“Yes,” each said eight times.
In all, the jury found Mr. Cordaro guilty of 18 of the 33 counts against him, including some of the most serious, extortion, racketeering, money laundering and conspiracy to commit extortion under color of official right, and not guilty of 15 others, including honest services mail fraud and mail fraud.
He faces up to 229 years in jail and $4.5 million in fines.
The jury found Mr. Munchak guilty of eight of the 21 counts against him, including extortion, and not guilty of 13 counts, including an extortion count and honest services mail fraud and mail fraud.
He faces up to 93 years in jail and $2 million in fines.
Judge Caputo ordered pre-sentencing reports completed by Aug. 15 and scheduled sentencing for Sept. 28 at 10 a.m.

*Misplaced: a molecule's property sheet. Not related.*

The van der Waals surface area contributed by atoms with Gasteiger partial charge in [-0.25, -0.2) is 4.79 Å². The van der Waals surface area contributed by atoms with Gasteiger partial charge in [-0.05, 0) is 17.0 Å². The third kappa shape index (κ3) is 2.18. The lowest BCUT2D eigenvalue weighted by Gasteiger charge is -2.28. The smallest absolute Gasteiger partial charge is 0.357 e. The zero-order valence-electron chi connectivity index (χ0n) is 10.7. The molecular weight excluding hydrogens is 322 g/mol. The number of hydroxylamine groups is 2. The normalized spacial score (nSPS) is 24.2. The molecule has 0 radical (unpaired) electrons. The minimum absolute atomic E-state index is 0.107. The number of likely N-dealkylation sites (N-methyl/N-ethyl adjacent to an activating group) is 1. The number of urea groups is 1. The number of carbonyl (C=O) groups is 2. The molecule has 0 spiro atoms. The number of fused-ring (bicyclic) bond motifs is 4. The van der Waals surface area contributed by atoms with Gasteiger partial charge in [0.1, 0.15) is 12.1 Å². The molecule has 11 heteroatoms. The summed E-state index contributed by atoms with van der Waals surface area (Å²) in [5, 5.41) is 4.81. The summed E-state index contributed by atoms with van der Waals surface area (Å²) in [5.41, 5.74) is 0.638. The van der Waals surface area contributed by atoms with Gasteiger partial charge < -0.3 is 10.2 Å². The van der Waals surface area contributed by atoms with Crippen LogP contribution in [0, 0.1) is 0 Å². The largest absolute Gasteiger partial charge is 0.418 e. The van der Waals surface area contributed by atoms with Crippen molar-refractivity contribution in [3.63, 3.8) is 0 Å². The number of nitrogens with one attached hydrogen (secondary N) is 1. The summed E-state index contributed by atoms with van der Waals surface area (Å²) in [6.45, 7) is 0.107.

Mr. Smith said the verdicts were a “very sad day for Lackawanna County,” but also a ray of hope that the “public airing of the abuses of power” in the 12-day trial could “bring about a better day” for county residents.
“We can all hope that public officials at all levels and those who seek to do public business with them will heed the outcome of this case,” he said.
He thanked jurors for “a fair and just verdict” and his prosecution team, Assistant U.S. Attorney Lorna Graham, the lead prosecutor, and fellow Assistant U.S. Attorneys William Houser and Bruce Brandler.
“The way through this investigation and trial was difficult and filled with many twists and turns, including some smoke and mirrors created mostly by the defendants to mask and conceal their actions and to confuse or throw off the investigation, the prosecution, the public and the jury as to the truth of their corrupt course of conduct as public officials,” Mr. Smith said.
Mr. Cordaro, whose brash style often served him well as he rose in local politics, offered a “wow” as he spoke outside the courthouse after jurors declared him guilty of corruption.